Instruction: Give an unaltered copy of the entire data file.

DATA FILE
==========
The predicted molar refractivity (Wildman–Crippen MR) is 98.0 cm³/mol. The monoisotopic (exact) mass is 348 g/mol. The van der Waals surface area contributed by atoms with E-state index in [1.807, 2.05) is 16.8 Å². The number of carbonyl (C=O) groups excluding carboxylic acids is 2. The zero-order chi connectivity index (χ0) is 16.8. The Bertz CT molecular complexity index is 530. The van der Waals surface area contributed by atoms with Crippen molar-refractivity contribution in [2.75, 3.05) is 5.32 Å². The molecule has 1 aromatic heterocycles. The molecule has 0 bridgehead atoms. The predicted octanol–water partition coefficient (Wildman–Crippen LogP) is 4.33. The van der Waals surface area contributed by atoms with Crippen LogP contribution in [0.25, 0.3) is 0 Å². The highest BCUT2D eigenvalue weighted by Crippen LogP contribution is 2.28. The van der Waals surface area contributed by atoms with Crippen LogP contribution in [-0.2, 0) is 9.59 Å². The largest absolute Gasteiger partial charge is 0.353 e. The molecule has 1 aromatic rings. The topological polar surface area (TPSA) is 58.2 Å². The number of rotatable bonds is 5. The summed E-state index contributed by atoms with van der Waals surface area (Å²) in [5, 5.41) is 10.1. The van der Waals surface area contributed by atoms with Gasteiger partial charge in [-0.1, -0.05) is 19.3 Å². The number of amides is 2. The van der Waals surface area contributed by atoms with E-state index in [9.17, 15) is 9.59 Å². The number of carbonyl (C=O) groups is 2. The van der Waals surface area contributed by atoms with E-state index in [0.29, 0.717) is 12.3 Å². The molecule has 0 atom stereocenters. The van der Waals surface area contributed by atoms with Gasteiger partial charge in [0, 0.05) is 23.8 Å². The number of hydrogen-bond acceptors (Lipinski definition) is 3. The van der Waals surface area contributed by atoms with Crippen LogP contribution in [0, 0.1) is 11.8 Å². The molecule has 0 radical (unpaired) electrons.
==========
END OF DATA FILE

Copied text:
The predicted molar refractivity (Wildman–Crippen MR) is 98.0 cm³/mol. The monoisotopic (exact) mass is 348 g/mol. The van der Waals surface area contributed by atoms with E-state index in [1.807, 2.05) is 16.8 Å². The number of carbonyl (C=O) groups excluding carboxylic acids is 2. The zero-order chi connectivity index (χ0) is 16.8. The Bertz CT molecular complexity index is 530. The van der Waals surface area contributed by atoms with Crippen molar-refractivity contribution in [2.75, 3.05) is 5.32 Å². The molecule has 1 aromatic heterocycles. The molecule has 0 bridgehead atoms. The predicted octanol–water partition coefficient (Wildman–Crippen LogP) is 4.33. The van der Waals surface area contributed by atoms with Crippen LogP contribution in [0.25, 0.3) is 0 Å². The highest BCUT2D eigenvalue weighted by Crippen LogP contribution is 2.28. The van der Waals surface area contributed by atoms with Crippen LogP contribution in [-0.2, 0) is 9.59 Å². The largest absolute Gasteiger partial charge is 0.353 e. The molecule has 1 aromatic rings. The topological polar surface area (TPSA) is 58.2 Å². The number of rotatable bonds is 5. The summed E-state index contributed by atoms with van der Waals surface area (Å²) in [5, 5.41) is 10.1. The van der Waals surface area contributed by atoms with Gasteiger partial charge in [-0.1, -0.05) is 19.3 Å². The number of amides is 2. The van der Waals surface area contributed by atoms with E-state index in [9.17, 15) is 9.59 Å². The number of carbonyl (C=O) groups is 2. The van der Waals surface area contributed by atoms with E-state index in [0.29, 0.717) is 12.3 Å². The molecule has 0 atom stereocenters. The van der Waals surface area contributed by atoms with Gasteiger partial charge in [0, 0.05) is 23.8 Å². The number of hydrogen-bond acceptors (Lipinski definition) is 3. The van der Waals surface area contributed by atoms with Crippen LogP contribution in [0, 0.1) is 11.8 Å². The molecule has 0 radical (unpaired) electrons.